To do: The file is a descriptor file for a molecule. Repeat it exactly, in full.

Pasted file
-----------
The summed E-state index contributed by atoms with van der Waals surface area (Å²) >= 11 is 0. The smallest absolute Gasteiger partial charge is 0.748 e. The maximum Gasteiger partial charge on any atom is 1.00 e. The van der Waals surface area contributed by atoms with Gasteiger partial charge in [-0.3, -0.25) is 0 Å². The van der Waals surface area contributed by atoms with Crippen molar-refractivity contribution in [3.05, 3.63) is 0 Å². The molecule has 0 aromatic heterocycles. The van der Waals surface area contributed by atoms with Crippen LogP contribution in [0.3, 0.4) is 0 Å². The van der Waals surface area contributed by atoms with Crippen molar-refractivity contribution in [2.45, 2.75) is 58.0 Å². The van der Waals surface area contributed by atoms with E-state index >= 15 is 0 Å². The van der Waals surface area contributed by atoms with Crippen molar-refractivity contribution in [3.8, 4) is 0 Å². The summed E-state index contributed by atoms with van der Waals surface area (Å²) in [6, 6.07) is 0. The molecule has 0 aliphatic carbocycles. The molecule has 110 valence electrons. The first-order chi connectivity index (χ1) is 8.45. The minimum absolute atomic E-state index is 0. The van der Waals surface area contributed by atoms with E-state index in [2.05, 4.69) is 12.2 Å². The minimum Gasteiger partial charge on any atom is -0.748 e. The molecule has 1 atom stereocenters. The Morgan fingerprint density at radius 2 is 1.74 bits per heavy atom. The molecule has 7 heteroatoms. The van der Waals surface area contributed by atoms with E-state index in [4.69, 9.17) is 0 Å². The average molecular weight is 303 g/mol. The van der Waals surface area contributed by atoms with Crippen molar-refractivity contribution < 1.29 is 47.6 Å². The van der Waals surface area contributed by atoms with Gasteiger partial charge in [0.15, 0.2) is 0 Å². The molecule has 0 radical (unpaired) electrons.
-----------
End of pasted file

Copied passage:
The summed E-state index contributed by atoms with van der Waals surface area (Å²) >= 11 is 0. The smallest absolute Gasteiger partial charge is 0.748 e. The maximum Gasteiger partial charge on any atom is 1.00 e. The van der Waals surface area contributed by atoms with Gasteiger partial charge in [-0.3, -0.25) is 0 Å². The van der Waals surface area contributed by atoms with Crippen molar-refractivity contribution in [3.05, 3.63) is 0 Å². The molecule has 0 aromatic heterocycles. The van der Waals surface area contributed by atoms with Crippen LogP contribution in [0.3, 0.4) is 0 Å². The van der Waals surface area contributed by atoms with Crippen molar-refractivity contribution in [2.45, 2.75) is 58.0 Å². The van der Waals surface area contributed by atoms with E-state index >= 15 is 0 Å². The van der Waals surface area contributed by atoms with Crippen molar-refractivity contribution in [3.8, 4) is 0 Å². The summed E-state index contributed by atoms with van der Waals surface area (Å²) in [6, 6.07) is 0. The molecule has 0 aliphatic carbocycles. The molecule has 110 valence electrons. The first-order chi connectivity index (χ1) is 8.45. The minimum absolute atomic E-state index is 0. The van der Waals surface area contributed by atoms with E-state index in [2.05, 4.69) is 12.2 Å². The minimum Gasteiger partial charge on any atom is -0.748 e. The molecule has 1 atom stereocenters. The Morgan fingerprint density at radius 2 is 1.74 bits per heavy atom. The molecule has 7 heteroatoms. The van der Waals surface area contributed by atoms with E-state index in [4.69, 9.17) is 0 Å². The average molecular weight is 303 g/mol. The van der Waals surface area contributed by atoms with Crippen molar-refractivity contribution < 1.29 is 47.6 Å². The van der Waals surface area contributed by atoms with Gasteiger partial charge in [0.15, 0.2) is 0 Å². The molecule has 0 radical (unpaired) electrons.